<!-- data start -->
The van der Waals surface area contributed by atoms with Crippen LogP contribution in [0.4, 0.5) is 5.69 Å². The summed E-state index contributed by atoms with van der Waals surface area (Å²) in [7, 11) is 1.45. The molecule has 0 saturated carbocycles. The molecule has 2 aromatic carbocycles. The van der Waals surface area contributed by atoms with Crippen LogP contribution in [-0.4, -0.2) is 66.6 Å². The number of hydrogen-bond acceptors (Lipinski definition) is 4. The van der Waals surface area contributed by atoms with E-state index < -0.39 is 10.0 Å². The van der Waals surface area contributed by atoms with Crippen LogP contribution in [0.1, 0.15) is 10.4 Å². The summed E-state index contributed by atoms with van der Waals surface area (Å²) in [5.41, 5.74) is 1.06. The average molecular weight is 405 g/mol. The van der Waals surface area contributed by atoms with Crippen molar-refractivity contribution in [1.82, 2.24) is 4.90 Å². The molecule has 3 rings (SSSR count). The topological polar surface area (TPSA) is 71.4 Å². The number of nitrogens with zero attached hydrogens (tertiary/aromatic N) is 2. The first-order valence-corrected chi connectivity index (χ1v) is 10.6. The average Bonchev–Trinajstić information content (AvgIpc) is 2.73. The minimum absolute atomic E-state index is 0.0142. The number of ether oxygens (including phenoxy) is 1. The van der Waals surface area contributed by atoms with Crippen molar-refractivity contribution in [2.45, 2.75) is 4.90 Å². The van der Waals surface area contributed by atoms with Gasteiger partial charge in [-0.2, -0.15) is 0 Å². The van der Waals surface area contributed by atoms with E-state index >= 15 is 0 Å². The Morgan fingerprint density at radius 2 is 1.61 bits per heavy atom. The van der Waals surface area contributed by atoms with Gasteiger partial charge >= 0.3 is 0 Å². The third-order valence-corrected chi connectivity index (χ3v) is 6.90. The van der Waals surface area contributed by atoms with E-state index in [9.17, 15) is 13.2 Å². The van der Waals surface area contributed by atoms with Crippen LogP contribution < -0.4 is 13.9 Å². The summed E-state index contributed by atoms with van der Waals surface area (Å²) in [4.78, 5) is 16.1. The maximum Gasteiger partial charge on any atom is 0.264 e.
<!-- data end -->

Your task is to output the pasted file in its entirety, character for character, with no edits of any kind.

The van der Waals surface area contributed by atoms with Crippen LogP contribution in [0.4, 0.5) is 5.69 Å². The summed E-state index contributed by atoms with van der Waals surface area (Å²) in [7, 11) is 1.45. The molecule has 0 saturated carbocycles. The molecule has 2 aromatic carbocycles. The van der Waals surface area contributed by atoms with Crippen LogP contribution in [-0.4, -0.2) is 66.6 Å². The number of hydrogen-bond acceptors (Lipinski definition) is 4. The van der Waals surface area contributed by atoms with E-state index < -0.39 is 10.0 Å². The van der Waals surface area contributed by atoms with Crippen LogP contribution in [0.1, 0.15) is 10.4 Å². The summed E-state index contributed by atoms with van der Waals surface area (Å²) in [5.41, 5.74) is 1.06. The average molecular weight is 405 g/mol. The van der Waals surface area contributed by atoms with Crippen molar-refractivity contribution in [1.82, 2.24) is 4.90 Å². The molecule has 3 rings (SSSR count). The topological polar surface area (TPSA) is 71.4 Å². The number of nitrogens with zero attached hydrogens (tertiary/aromatic N) is 2. The first-order valence-corrected chi connectivity index (χ1v) is 10.6. The average Bonchev–Trinajstić information content (AvgIpc) is 2.73. The minimum absolute atomic E-state index is 0.0142. The number of ether oxygens (including phenoxy) is 1. The van der Waals surface area contributed by atoms with Crippen molar-refractivity contribution in [2.45, 2.75) is 4.90 Å². The van der Waals surface area contributed by atoms with Gasteiger partial charge in [-0.2, -0.15) is 0 Å². The van der Waals surface area contributed by atoms with E-state index >= 15 is 0 Å². The Morgan fingerprint density at radius 2 is 1.61 bits per heavy atom. The van der Waals surface area contributed by atoms with Gasteiger partial charge >= 0.3 is 0 Å². The third-order valence-corrected chi connectivity index (χ3v) is 6.90. The van der Waals surface area contributed by atoms with E-state index in [9.17, 15) is 13.2 Å². The van der Waals surface area contributed by atoms with Crippen LogP contribution < -0.4 is 13.9 Å². The summed E-state index contributed by atoms with van der Waals surface area (Å²) in [4.78, 5) is 16.1. The maximum Gasteiger partial charge on any atom is 0.264 e.